# How many ways are there to pick a sequence of two different letters of the alphabet from the word MATHEMATICS?

*Restriction: Once the first letter is picked, the second letter must be to the right of the first letter in the word "MATHEMATICS". For example, if we were to pick "S" as the first letter, there is no way to pick the second letter because there is not alphabet to the right of "S".

My reasoning:

1. label "MATHEMATICS" with numbers (1,2,3,...,11) correspondingly (1 for "M", 2 for "A", 3 for "T", 4 for "E", etc.)

2. Write our choice of two alphabets as (a,b). Note, a choice (a,b) is valid only when b>a, where a,b $\in${1,2,...,11}.

3. Plot valid (a,b) as dots in cartesian coordinate. Count the number of valid (a,b)'s , where b>a. The number of such (a,b)'s should be $\frac{11^2-11}{2}$ (geometrically we are counting the number of dots above the left to right diagonal in a 11 by 11 square). There are 55 of such (a,b)'s.

4. Assumption: I consider "MA" (1,2) the same word pick as "MA" (6,7). Now to know how many distinct pairs of two-alphabet pairs (a,b) there are, we subtract the number of repeats. E.g. "MA" (1,2) and "MA" (6,7) are counted twice in the 55 pairs of (a,b). They are repeats.

5. The number of repeats are (11-6)+(11-7)+(11-8)=12. We can see this once we draw (a,b)'s as points in Cartesian coordinate.

6. With my reasoning, the final answer should be 55-12=43. However, I only found 40 of those distinct pairs in all.

• Thank you all for answers. But if I were to impose a new rule such that once you pick the first letter, the second letter cannot be any letter that comes before the first letter (in this case, "CT" would be an invalid pick because in "MATHEMATICS" you cannot choose a C s.t. you find a T that comes after "C"), then is my reasoning posted in the question valid? With this restrict, if we were to consider "MA" (1,2) indistinguishable from "MA"(6,7), then a solution based on my reasoning yields an answer 55-(5+4+3)=43. – HenHar Dec 11 '16 at 19:39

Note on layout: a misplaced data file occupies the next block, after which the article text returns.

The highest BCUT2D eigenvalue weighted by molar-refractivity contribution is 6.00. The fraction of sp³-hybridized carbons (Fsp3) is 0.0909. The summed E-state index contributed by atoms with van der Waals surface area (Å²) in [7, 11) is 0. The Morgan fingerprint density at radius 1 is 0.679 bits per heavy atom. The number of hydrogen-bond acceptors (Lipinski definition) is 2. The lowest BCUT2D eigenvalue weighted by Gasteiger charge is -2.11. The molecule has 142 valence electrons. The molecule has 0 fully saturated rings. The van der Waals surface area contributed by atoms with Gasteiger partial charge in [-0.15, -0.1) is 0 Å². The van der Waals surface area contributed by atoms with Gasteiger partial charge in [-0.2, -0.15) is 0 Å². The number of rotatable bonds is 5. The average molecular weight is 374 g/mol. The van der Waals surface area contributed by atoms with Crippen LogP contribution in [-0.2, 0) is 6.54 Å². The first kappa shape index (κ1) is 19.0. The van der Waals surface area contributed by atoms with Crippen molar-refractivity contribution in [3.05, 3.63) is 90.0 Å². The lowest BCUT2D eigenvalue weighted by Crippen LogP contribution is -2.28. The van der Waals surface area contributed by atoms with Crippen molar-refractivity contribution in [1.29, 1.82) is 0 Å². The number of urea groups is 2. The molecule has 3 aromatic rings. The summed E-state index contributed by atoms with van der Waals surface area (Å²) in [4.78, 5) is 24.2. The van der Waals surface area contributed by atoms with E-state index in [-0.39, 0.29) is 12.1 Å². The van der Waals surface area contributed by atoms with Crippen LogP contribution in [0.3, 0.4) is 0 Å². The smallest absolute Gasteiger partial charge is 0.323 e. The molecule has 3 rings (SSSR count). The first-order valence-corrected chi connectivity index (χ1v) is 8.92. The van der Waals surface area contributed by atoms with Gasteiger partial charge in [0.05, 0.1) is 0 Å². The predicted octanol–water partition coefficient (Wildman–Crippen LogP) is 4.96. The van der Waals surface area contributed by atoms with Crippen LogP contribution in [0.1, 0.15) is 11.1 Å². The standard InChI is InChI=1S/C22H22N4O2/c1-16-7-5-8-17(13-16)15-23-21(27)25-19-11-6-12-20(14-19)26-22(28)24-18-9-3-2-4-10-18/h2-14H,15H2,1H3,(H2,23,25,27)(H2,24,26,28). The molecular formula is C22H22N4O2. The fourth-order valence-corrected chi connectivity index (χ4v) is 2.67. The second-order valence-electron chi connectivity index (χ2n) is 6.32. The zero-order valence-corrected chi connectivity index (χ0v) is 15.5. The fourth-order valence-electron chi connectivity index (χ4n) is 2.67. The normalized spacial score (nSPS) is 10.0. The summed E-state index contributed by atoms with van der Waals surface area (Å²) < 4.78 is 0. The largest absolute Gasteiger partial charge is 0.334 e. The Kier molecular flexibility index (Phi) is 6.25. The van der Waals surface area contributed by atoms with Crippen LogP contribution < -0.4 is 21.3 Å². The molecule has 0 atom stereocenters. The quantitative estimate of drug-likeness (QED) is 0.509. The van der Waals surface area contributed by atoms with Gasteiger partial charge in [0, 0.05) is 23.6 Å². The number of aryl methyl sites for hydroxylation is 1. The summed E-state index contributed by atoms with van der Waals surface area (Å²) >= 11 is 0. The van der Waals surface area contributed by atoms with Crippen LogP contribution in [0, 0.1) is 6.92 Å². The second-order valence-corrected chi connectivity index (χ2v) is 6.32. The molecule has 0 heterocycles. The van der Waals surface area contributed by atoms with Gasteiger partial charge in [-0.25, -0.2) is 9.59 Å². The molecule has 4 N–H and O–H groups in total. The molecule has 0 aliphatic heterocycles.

You need to pick different letters in each sequence, so the alphabet "MATHEMATICS" has "MAT" repeated, so you have $8$ distinct letters.

Now distribute two letters having $8$ letters in total:

$\binom{8}{2} = \frac{8!}{2!6!} = 28$ those are combinations, but you need to permute them in order to include all the pairs, so:

$28.2 = 56$

EDIT: In the case you consider all the letters from "MATHEMATICS" distinct, then you have 11 distinct letters therefore when you pick one letter, the second one cannot be any letter from the left.

MATHEMATICS $= \{1,2,3,4,5,6,7,8,9,10,11\}$

When you pick $11$ there's no possibility since rest of letters are in the left. With $10$ you have 1 possibility, $11$ etc. until you reach $1$ that has $10$ possibilities.

This is summarized as following: $\sum_{i=1}^{10}\binom{i}{1}=55$

with alphabet $\sum = \{1,2,3,4,5,1,2,3,9,10,11\}$

$10=1,9=2,3=5,2=6,1=7,5=3,4=4,3=5,2=6,1=7 \Rightarrow 1+2+5+6+7+3+4+5+6+7 = 46$

• @kubox. Thank you for your answer. I added a restriction to the question in the comment. Could you please take a look? – HenHar Dec 11 '16 at 19:46
• Thanks! If we consider "MA" (1,2) different from "MA"(6,7), i.e., MATHEMATICS:=(1,2,3,4,5,1,2,3,9,10,11) we just subtract the repeats, and there are (11-6)+(11-7)+(11-8) of them. So 55-12=43 should be the answer? – HenHar Dec 11 '16 at 20:14
• I'm gonna edit my answer with alphabet = (1,2,3,4,5,1,2,3,9,10,11) – kub0x Dec 11 '16 at 20:24
• You double counted on 1,2,3, and counted wrong on each number (e.g. with your way of counting, the first 1 corresponds to 8 possible choices of the second number, and the second 1 should correspond to 5). I will try to count all possibilities again since I only found fewer than 43 possibilities... – HenHar Dec 11 '16 at 21:09

The distinct letters in the word MATHEMATICS are 8:M,A,T,H,E,I,C,S. Now, to choose two different letters, we have to pick any two letters from this eight lettered set. If order of picking is important,it is given by $8P2=\frac{8!}{6!}=56$

• Thank you for your answer. I added a restriction to the question in the comment. Could you please take a look? – HenHar Dec 11 '16 at 19:45